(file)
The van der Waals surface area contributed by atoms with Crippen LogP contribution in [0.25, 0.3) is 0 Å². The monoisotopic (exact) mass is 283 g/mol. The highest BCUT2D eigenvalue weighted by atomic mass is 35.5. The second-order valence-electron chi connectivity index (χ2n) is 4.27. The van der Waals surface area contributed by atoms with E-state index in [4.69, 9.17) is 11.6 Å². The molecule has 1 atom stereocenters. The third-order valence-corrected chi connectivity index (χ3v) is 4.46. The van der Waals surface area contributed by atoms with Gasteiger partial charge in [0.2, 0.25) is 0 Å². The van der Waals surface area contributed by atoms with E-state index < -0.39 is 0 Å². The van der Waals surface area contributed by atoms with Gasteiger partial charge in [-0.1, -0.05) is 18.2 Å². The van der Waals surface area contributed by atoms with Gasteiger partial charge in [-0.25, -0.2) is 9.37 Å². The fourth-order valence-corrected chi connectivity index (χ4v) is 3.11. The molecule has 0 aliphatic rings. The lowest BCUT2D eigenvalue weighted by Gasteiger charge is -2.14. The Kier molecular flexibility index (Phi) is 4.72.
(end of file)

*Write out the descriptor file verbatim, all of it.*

The van der Waals surface area contributed by atoms with Crippen LogP contribution in [0.25, 0.3) is 0 Å². The monoisotopic (exact) mass is 283 g/mol. The highest BCUT2D eigenvalue weighted by atomic mass is 35.5. The second-order valence-electron chi connectivity index (χ2n) is 4.27. The van der Waals surface area contributed by atoms with E-state index in [4.69, 9.17) is 11.6 Å². The molecule has 1 atom stereocenters. The third-order valence-corrected chi connectivity index (χ3v) is 4.46. The van der Waals surface area contributed by atoms with Gasteiger partial charge in [0.2, 0.25) is 0 Å². The van der Waals surface area contributed by atoms with E-state index < -0.39 is 0 Å². The van der Waals surface area contributed by atoms with Gasteiger partial charge in [-0.1, -0.05) is 18.2 Å². The van der Waals surface area contributed by atoms with Gasteiger partial charge in [-0.25, -0.2) is 9.37 Å². The fourth-order valence-corrected chi connectivity index (χ4v) is 3.11. The molecule has 0 aliphatic rings. The lowest BCUT2D eigenvalue weighted by Gasteiger charge is -2.14. The Kier molecular flexibility index (Phi) is 4.72.